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DBA-lectin staining in Cerradomys in mid gestation (MZUSP/APC 1177). (A) Positively reacting cells in the decidua that were usually in close association with maternal blood vessels. (B) They possessed large amounts of granules and represented mature uNK cells. (C) DBA-lectin staining also marked cells inside the labyrinth, particularly the endothelium of the fetal capillaries (arrow). (D) The same at higher magnification. (E) The visceral yolk sac epithelium was stained by DBA-lectin.
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Figure 9: DBA-lectin staining in Cerradomys in mid gestation (MZUSP/APC 1177). (A) Positively reacting cells in the decidua that were usually in close association with maternal blood vessels. (B) They possessed large amounts of granules and represented mature uNK cells. (C) DBA-lectin staining also marked cells inside the labyrinth, particularly the endothelium of the fetal capillaries (arrow). (D) The same at higher magnification. (E) The visceral yolk sac epithelium was stained by DBA-lectin.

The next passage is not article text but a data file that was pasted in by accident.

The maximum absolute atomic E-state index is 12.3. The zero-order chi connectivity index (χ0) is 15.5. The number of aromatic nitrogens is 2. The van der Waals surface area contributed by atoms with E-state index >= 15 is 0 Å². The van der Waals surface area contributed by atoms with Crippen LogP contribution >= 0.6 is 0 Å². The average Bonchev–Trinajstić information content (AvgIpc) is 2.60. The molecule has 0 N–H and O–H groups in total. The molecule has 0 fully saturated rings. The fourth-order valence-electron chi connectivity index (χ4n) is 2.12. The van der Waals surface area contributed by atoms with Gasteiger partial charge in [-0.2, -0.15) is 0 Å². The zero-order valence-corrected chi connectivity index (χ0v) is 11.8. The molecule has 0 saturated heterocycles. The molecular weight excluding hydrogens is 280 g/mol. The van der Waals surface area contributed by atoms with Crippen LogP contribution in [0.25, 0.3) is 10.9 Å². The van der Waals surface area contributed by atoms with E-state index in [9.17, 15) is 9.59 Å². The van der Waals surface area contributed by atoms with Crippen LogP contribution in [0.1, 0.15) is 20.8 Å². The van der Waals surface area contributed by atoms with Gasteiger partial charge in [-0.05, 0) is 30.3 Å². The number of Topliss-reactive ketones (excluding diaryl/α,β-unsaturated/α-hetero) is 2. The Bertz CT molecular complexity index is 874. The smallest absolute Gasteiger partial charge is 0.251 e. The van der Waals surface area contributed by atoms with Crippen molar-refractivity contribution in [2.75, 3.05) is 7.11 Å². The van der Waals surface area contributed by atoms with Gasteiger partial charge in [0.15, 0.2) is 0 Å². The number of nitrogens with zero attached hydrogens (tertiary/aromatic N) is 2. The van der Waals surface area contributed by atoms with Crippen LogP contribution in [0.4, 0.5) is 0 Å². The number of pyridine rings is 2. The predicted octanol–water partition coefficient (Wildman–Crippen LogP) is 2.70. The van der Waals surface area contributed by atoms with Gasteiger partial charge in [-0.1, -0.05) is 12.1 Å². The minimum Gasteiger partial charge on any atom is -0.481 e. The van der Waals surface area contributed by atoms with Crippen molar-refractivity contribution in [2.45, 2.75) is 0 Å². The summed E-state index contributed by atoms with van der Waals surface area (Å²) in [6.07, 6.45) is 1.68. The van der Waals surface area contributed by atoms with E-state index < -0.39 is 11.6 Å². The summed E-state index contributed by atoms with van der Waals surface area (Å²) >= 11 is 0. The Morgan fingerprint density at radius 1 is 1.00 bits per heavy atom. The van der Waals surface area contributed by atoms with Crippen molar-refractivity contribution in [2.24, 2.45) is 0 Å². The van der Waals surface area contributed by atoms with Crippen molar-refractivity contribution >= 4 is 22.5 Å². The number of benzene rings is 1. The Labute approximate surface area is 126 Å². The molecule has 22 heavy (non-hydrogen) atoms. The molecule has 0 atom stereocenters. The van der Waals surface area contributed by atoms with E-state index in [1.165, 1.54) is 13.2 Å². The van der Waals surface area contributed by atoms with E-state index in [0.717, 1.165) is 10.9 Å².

Mentions: The uterine spiral arteries entered the placenta in the decidual region (Figure 7A). As indicated by immunohistochemistry for vimentin, the mesometrial arteries possessed an intact endothelium (Figure 7B). In contrast, the endothelium of the maternal vessels near the placental disk was not completely intact. Remnants of the endothelium were detected by using vimentin staining (Figure 7C). These findings suggested that the process of trophoblast invasion was restricted to regions adjacent to the placenta. Closely associated with the maternal arteries of the decidua in all species examined, there was a large amount of both smaller and larger cells that possessed PAS-positive granules (Figures 8A,B). Such cells were often found closely grouped together. In some of these cells more than one nucleus was present (Figure 8B). In addition to PAS, these cells reacted positively for vimentin (Figure 8C), indicating that they were derived from mesenchymal tissue and thus must be of maternal origin. They were identified as uterine natural killer cells (uNK cells). In early pregnancy such PAS-positive and vimentin-positive uNK cells were also found near the developing placental disk (Figure 8D). Cells associated with the maternal arteries were not cytokeratin-positive (Figure 8E). The data once more supported their identification as uNK cells and indicated the restricted mode of trophoblast invasion into the decidua. In detail, the uNK cells mostly had large nuclei with irregular or spherical shape and some glycogen granules (Figure 8F). Using DBA-lectin staining (a phenotypic marker for uNK cells), we were able to detect positively reacting uNK cells associated with the blood vessels and inside the decidua (Figure 9A,B). However, DBA-lectin staining in sigmodontine rodents was not specific to uNK cells, marking also cells inside the labyrinth, the endothelium of the fetal capillaries in particular (Figures 9C,D), as well as the visceral yolk sac epithelium (Figure 9E).